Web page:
ACTON — This is a big week for Los Angeles County's smallest unified school district.
Friday is the Sweetheart Dance, when heart-shaped decorations and dreamy love ballads will fill the auditorium at Vasquez High School.
That same day, officials of the Acton-Agua Dulce Unified School District and representatives of its teachers union will resume a far more delicate dance. With a constantly shifting tempo and changing partners, it has lasted longer than any sock hop marathon: most of the 1990s.
At times, one dancer has thrown a drink in the other's face and stormed out. At others, they have drawn close enough to tie the knot.
The two sides express newfound optimism that they can negotiate a contract Friday for the district's nearly 100 teachers. If not, union leaders have set a strike vote for Feb. 19.
Labor peace might be the best tonic for anxious residents of the unique district, a diverse, 200-square-mile band of sprawling luxury ranches and shabby trailer parks in the High Desert between Palmdale and Santa Clarita. Almost five years ago it became a unified district, opening a high school. Trouble--some participants prefer "growing pains"--has dogged it ever since.
Vasquez High and High Desert, the district's middle school, still share a campus along a lonely stretch of the Antelope Valley Freeway. Temporary classrooms ring the modern, bright white main buildings that opened as the middle school in 1992. The main office is in a trailer.
"A lot of expectations weren't met," said Jim Duzick, president of the district's board of trustees. "Any time people's expectations are not met, you're not going to have a lot of happy campers."
A meeting of the schools' board of trustees on Thursday night should help shape Friday's contract talks. Board members are expected to decide the fate of Supt. Joseph Crawford, who the board placed on paid administrative leave Tuesday.
In a cautiously worded statement issued in part to quell community gossip, Acting Supt. Don Banderas said: "Allegations or rumors of any wrongdoing on the part of the superintendent are false. The board of trustees and Crawford continue to discuss future employment options."
Board members and district officials decline to further discuss the move, saying it was a personnel decision made in a closed session. But union members and longtime residents say Crawford, who arrived in 1996, represents the biggest stumbling block in the impasse.
"The morale of the teachers is definitely up" because of Crawford's suspension, said Grady Box, a negotiator with the California Teachers Assn., who runs a special crisis center for the teachers union at an Acton strip mall. Still, Box said the situation is the most bitter he has seen in his 29 years with the CTA's Lancaster office.
"Before collective bargaining came in during the late 1970s, we used to try to see who could be more macho," Box said. "It's very rare nowadays when we have this kind of confrontational bargaining."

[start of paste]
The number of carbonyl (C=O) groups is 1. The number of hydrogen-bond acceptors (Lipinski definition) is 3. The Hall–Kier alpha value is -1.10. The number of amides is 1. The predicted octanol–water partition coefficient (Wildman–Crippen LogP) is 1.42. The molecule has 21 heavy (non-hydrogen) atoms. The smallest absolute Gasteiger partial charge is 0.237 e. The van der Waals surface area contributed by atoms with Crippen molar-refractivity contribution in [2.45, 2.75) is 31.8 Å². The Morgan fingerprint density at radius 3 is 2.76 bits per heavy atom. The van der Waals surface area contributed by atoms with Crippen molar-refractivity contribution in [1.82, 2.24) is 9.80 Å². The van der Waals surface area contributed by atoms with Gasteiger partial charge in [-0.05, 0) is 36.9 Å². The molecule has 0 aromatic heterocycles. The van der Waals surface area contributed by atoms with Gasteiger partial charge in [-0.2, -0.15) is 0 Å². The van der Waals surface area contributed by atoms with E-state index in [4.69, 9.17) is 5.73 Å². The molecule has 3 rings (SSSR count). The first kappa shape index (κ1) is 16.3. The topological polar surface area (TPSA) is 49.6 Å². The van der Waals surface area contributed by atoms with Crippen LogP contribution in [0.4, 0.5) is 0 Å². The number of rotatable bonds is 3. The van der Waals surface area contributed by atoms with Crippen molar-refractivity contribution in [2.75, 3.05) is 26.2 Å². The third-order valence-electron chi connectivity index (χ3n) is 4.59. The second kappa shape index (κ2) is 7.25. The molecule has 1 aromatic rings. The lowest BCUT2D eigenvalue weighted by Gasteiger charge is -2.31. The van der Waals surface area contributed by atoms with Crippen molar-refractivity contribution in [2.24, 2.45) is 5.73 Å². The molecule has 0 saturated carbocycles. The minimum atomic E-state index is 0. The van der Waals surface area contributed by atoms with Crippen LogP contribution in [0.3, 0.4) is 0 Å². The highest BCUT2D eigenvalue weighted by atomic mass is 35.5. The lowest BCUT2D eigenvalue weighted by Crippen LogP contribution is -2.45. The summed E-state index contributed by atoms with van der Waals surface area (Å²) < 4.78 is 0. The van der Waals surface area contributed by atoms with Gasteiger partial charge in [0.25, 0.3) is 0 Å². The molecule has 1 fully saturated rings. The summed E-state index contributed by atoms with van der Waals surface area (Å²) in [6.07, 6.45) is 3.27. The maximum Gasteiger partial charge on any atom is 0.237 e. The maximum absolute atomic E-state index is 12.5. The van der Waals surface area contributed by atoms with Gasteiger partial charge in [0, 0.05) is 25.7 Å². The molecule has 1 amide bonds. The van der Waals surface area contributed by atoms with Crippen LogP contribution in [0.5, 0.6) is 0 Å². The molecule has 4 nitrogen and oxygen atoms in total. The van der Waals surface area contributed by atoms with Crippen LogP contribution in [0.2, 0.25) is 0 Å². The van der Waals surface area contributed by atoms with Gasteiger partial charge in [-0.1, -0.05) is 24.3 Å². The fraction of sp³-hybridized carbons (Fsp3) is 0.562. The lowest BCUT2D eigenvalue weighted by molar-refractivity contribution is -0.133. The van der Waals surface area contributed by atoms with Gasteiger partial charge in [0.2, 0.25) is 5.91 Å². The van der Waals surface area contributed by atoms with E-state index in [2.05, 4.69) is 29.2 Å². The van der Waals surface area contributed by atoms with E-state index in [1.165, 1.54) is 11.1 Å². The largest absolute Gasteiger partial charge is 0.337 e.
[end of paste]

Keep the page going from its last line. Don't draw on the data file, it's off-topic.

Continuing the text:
Crawford, speaking just hours before his suspension, got in some shots of his own.
"This crisis was manufactured. There is no crisis," he said. "They play rough and then they call foul. . . . They're devoting energy that should be focused on teaching boys and girls."
A strike would be just the latest dramatic chapter in the history of the district of 2,200 students spread across two elementary schools, a middle school and a high school.
In November 1992, residents voted by a 3-1 margin to add a high school and become a unified district. No more bus rides at dawn to the Antelope Valley, no more rooting for some other town's football team.
The following autumn, the district added ninth-grade classes and another grade each year, until the first high school class to attend all four years in Acton graduated last spring.
"Everyone advised them to wait and plan before they went ahead and put in the high school," said Diana Baker, a special education teacher and co-president of the Acton-Agua Dulce Teachers Assn., which represents about 90% of the teaching staff. "But with the prevailing call of 'Bring our children home,' they started to get the school together. And we never could get the community behind us once things didn't come together."
The teachers have worked without a new contract since Vasquez High opened in the fall of 1993. After failing to follow through on promises of raises in the early 1990s, the district abided by independent arbitrator Philip Tamoush's ruling in 1996 that it owed the teachers $318,000 in back pay. Checks were issued within a few months.
Crawford, though, took issue with other points of the arbitrator's award and hired his own auditor to review the numbers. He then decided to ask a Los Angeles Superior Court judge to vacate Tamoush's ruling. A court date for the appeal has been set for March 18.
The union maintains the district has refused to pay nearly $300,000 worth of additional back pay included in the arbitrator's ruling, covering the last couple of years of stagnant wages.